Burk Parsons: It seems that every new year, we are caught up in a whirlwind of well-intentioned resolutions. With premeditated bursts of enthusiasm, those closest to us begin to take part in peculiar, and sometimes public activities that even cause neighborhood children to look puzzled. We find ourselves bearing witness to surprising edicts and seemingly self-conscious new year’s manifestos whereupon we are summoned to behold what sweeping changes may come—resolutions for impending dispositions, impossible diets, and impenetrable fortresses of discipline. The skeptical observer may inquire: “Is all this fervor really necessary?” Moreover, the cynical reader may ask: “Is it even appropriate to make resolutions? After all, shouldn’t we at all times and all seasons seek to live wisely, obediently, and biblically?” Some may even go so far as to argue that resolutions themselves are not biblical based on the fact that the Word of God itself provides us with a complete and authoritative compilation of God’s resolutions for His people. To manufacture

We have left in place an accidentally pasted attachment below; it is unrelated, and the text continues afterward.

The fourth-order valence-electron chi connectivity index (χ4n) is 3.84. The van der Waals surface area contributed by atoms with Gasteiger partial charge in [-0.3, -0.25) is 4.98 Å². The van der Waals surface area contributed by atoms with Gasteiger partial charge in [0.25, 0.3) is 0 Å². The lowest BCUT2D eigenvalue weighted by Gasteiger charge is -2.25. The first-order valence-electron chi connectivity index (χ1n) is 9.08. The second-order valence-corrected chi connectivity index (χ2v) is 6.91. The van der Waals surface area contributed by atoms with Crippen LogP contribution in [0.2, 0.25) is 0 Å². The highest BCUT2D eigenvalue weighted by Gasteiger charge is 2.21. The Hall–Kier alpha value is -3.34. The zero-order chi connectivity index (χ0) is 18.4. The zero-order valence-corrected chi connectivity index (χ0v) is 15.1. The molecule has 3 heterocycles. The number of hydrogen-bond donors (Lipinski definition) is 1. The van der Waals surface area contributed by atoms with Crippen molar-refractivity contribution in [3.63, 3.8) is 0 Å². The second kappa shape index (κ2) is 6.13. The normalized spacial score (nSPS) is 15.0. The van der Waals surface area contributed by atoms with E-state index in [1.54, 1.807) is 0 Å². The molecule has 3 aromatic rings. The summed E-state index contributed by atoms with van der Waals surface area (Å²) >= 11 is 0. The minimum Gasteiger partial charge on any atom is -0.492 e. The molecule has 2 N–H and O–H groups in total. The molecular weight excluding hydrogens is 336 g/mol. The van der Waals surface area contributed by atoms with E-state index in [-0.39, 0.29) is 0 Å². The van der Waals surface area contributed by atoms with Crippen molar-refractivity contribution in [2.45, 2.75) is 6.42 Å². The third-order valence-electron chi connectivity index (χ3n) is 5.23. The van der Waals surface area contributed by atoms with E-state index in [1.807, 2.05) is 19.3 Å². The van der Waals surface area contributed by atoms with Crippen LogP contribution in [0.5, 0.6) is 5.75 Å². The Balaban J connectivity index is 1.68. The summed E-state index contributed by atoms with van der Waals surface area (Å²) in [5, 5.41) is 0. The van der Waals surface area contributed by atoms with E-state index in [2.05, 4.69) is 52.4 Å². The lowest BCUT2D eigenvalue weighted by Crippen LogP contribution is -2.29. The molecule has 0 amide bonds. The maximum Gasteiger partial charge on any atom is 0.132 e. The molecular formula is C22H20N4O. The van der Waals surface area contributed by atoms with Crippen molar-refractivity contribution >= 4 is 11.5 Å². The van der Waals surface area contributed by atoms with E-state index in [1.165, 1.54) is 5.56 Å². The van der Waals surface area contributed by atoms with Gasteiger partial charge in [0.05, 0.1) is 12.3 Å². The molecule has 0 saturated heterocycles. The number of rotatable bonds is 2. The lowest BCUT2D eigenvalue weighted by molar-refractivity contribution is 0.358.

Dan Allender, in To Be Told: Know Your Story, Shape Your Future: Most people understand understand calling as God’s calling us to a specific job. Indeed, God called adolescent Jeremiah to preach of his coming judgment. And God called Paul (then named Saul) to serve the very people that he, blinded by zeal, had been trying to destroy. God calls us to certain tasks and jobs, but he doesn’t do so because we are uniquely suited to do them. He calls us to the task of job because we are weak, broken, and ill-equipped for the task. I don’t believe anyone is called to a job or a profession. My calling in life is not to be a writer, therapist, speaker, teacher, trainer, or administrator. My calling is to walk through any door God gives me in order to reveal his glory. If I am a graduate-school president, it’s for a season, but my life lasts for eternity. If I am